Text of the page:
As more and more restoration andredevelopment initiatives make inroads, some of these spaces are being converted to suit modern-day needs. For instance, the under-construction Humayun’s Tomb Interpretation Centre inside the Humayun’s Tomb complex in Delhi is being renovated. Being built like a baoli, the centre will house a museum when it’s completed by 2019 (the work started in 2015). Around 100 objects related to the early Mughal era and the pluralistic Sufi traditions will be displayed.
On 18 January, Punjab Chief Minister, Muhammad Shahbaz Sharif, said mutual cooperation between the Punjab government and the Aga Khan Trust for Culture (AKTC) was expanding day by day with unprecedented steps for the restoration of historical places. The AKTC delegation, led by General Manager Luis Monreal, will provide technical assistance for the conservation, repair and maintenance of Shalamar Garden and Jahangir Tomb. Luis Monreal said that support to the Punjab government regarding the restoration of historical places will continue and expressed the satisfaction that partnership with the provincial government has remained wonderful.
The British embassy in Afghanistan in collaboration with the Independent Directorate of Local Governance (IDLG) and the Aga Khan Foundation (AKF) has launched a $6.7m project called “ACCESS” to improve the delivery of services to Afghan citizens in the country. The project is expected to be implemented in at least six provinces of the country. The project will cover areas such as training, health, power supply, education and water supply. The initiative will help over a million Afghans in six provinces to benefit from the programme.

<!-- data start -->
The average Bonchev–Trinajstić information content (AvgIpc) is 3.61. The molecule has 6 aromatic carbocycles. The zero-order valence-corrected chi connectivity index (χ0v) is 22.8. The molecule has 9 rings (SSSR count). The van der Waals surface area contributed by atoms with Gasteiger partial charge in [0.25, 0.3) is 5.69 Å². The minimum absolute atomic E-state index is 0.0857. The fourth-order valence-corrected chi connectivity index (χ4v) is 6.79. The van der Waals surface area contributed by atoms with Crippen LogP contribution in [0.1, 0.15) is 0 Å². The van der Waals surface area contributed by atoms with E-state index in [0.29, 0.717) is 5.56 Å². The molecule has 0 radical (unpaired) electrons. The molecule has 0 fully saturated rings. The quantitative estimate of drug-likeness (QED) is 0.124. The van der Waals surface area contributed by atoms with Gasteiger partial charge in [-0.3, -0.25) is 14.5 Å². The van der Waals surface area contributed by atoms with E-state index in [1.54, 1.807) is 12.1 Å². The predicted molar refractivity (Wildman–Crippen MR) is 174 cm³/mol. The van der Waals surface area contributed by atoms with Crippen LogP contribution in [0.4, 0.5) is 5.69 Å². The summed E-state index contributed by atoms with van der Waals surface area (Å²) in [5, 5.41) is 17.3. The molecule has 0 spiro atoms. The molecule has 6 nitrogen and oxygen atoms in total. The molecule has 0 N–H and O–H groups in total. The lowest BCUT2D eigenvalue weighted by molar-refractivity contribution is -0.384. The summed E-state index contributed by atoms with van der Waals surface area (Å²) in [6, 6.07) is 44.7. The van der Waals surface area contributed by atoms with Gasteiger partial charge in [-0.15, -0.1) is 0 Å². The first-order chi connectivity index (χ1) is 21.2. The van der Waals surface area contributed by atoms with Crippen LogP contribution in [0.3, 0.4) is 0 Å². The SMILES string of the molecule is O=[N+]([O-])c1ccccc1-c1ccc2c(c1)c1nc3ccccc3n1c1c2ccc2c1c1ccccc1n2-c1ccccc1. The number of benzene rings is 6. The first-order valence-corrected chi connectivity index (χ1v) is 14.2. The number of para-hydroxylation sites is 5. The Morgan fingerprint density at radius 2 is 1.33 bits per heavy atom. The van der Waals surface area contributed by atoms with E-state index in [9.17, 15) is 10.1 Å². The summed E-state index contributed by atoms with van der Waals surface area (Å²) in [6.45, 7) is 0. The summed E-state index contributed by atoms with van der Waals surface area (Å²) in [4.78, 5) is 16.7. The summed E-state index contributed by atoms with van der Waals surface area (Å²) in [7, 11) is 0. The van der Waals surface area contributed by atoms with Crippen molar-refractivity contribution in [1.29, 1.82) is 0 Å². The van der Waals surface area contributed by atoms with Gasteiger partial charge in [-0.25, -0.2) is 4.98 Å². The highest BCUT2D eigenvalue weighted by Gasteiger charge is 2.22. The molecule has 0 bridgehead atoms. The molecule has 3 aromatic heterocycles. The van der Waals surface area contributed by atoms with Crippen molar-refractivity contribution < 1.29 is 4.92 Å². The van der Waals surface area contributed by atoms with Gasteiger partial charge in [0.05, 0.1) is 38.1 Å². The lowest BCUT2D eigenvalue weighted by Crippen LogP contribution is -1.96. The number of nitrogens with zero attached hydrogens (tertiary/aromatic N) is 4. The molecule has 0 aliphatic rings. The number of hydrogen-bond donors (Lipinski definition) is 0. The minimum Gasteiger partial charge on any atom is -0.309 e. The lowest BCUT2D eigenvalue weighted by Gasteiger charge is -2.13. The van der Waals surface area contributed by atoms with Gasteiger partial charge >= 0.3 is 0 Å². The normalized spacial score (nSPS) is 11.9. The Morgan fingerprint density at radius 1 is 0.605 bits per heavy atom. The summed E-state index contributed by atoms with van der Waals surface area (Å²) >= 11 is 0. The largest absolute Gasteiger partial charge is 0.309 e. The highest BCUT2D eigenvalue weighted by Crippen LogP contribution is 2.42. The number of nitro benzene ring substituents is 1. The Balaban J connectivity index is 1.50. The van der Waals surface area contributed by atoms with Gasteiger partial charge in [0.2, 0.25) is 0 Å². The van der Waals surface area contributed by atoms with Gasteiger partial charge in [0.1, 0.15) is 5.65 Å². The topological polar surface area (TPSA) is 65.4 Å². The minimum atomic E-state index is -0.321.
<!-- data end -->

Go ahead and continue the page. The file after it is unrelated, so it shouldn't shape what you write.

From 15 to 17 January, a three-day international workshop will be held at Lahore Fort (Pakistan) to highlight the conservation of the 1,450-feet long and 50-feet high Picture Wall – a famous expanse of decorative glazed tile and wall painting. A prototype preservation was carried over a 45-feet high and 30-feet wide panel on the western segment of the Picture Wall by Aga Khan Trust for Culture (AKTC) and the Walled City of Lahore Authority (WCLA). The AKTC and the WCLA are jointly holding this event, which will bring together national and international experts from various disciplines.
Toronto’s Aga Khan Museum launched late last year a cultural initiative in the Gulf and South Asia emphasising the region as an emerging hotbed for global art. Announced at Alserkal Avenue’s Concrete space in Dubai, Friends of the Aga Khan Museum in the Gulf and South Asia aims to build a regional network of individuals with a shared penchant for the diverse historic and contemporary art from the Islamic world.